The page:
City records: More than 175 use of force incidents by IMPD since Friday

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INDIANAPOLIS — City records show Indianapolis police have logged more than 175 use of force incidents since Friday. Some of the cases include handcuffing, batons and pepper balls.

CBS4 crews captured video of an arrest after curfew on Sunday. A young woman appears to struggle with officers. She is pinned to the ground after she is hit with batons and pepperballs.

IMPD confirmed they are investigating this incident. Chief Randal Taylor said at least three officers have been reassigned while they review video of the incident.

“I am going to reserve my judgement as to what was all was going on because I don’t have any back stories or anything,” said Chief Taylor on Wednesday. “I would like to hear from all of the parties involved before I make a judgement, but it was concerning enough for me to launch an investigation.”

Chief Taylor believes the investigation could be completed by next week. He said the department has to conduct interviews and take into account everything that was going on.

City records show IMPD has logged more than 175 use of force incidents since Friday. A report is generated for a variety of actions, including any time an officer handcuffs someone, strikes with a fist or fires a pepper ball.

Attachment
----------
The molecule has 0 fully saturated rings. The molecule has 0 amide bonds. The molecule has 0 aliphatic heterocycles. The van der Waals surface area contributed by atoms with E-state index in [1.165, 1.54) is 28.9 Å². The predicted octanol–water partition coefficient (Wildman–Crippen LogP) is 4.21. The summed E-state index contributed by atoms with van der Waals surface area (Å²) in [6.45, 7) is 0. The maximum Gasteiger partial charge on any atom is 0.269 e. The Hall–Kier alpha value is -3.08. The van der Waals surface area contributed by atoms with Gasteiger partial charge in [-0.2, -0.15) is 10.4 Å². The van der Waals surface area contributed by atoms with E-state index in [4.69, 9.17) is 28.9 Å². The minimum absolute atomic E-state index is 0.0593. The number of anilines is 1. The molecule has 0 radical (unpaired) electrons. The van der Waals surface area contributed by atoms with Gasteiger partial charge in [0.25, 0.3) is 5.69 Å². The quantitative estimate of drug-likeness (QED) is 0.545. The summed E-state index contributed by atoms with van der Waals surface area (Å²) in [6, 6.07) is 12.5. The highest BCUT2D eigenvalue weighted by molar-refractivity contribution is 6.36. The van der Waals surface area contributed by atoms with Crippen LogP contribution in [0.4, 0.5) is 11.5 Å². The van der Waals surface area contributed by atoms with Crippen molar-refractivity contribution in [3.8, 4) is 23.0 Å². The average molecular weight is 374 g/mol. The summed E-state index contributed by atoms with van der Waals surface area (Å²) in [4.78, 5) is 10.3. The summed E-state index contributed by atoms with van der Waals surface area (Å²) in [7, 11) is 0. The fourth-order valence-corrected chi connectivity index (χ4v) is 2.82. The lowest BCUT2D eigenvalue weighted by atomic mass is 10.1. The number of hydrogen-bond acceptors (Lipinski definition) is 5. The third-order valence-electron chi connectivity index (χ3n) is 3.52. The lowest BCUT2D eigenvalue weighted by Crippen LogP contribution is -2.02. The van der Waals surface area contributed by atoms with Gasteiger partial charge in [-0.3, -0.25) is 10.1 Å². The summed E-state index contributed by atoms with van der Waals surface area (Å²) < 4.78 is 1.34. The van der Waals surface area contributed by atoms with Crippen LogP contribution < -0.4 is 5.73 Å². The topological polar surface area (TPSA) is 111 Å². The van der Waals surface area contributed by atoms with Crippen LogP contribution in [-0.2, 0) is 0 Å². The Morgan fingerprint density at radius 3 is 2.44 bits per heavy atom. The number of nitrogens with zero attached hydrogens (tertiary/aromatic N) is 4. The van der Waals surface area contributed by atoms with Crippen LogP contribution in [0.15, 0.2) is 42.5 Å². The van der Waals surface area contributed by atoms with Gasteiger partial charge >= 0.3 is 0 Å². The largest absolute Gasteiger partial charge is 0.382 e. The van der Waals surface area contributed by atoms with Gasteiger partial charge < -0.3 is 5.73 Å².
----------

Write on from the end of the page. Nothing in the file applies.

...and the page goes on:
“Every use of force is documented so, like you said, you can have tear gas and that’s one,” said Chief Taylor. “If you launch again, that’s one.”

The data lists the reason for the use of force and whether or not police arrested the person.

“Main thing I have heard as far as complaints are concerned just the tear gas being launched and people not involved in the incident getting those effects,” said Chief Taylor.

Mayor Joe Hogsett on Monday said he had asked Chief Taylor to submit a reformed use of force policy to the General Orders Committee within the next two weeks.

He called some videos taken over the weekend disturbing. But even before the protests, Hogsett said the city and police department were reviewing that policy.

It is a commitment he claimed he made after two officers shot and killed Aaron Bailey in 2017.

“We have been really working with other communities throughout the country looking at their use of force policies and try to develop best practices,” said Hogsett.

The use of force incident now under investigation is the type of situation IMPD’s new use of force review board would investigate. Chief Taylor said he has submitted a proposal for that board to the General Orders Committee. Now the department is waiting for the proposal to be voted on.

“When it comes back we may have suggestions on further changes made to it or they may come back and say ‘yeah it looks good the way it is’,” he said.

Chief Taylor believes the board could be fully operational in the next few months depending on the level of training from its members.

“This is the first time we have allowed for civilian participation so there will be four civilians on that board that will see everything that our officers and other members of the board will see,” he said.

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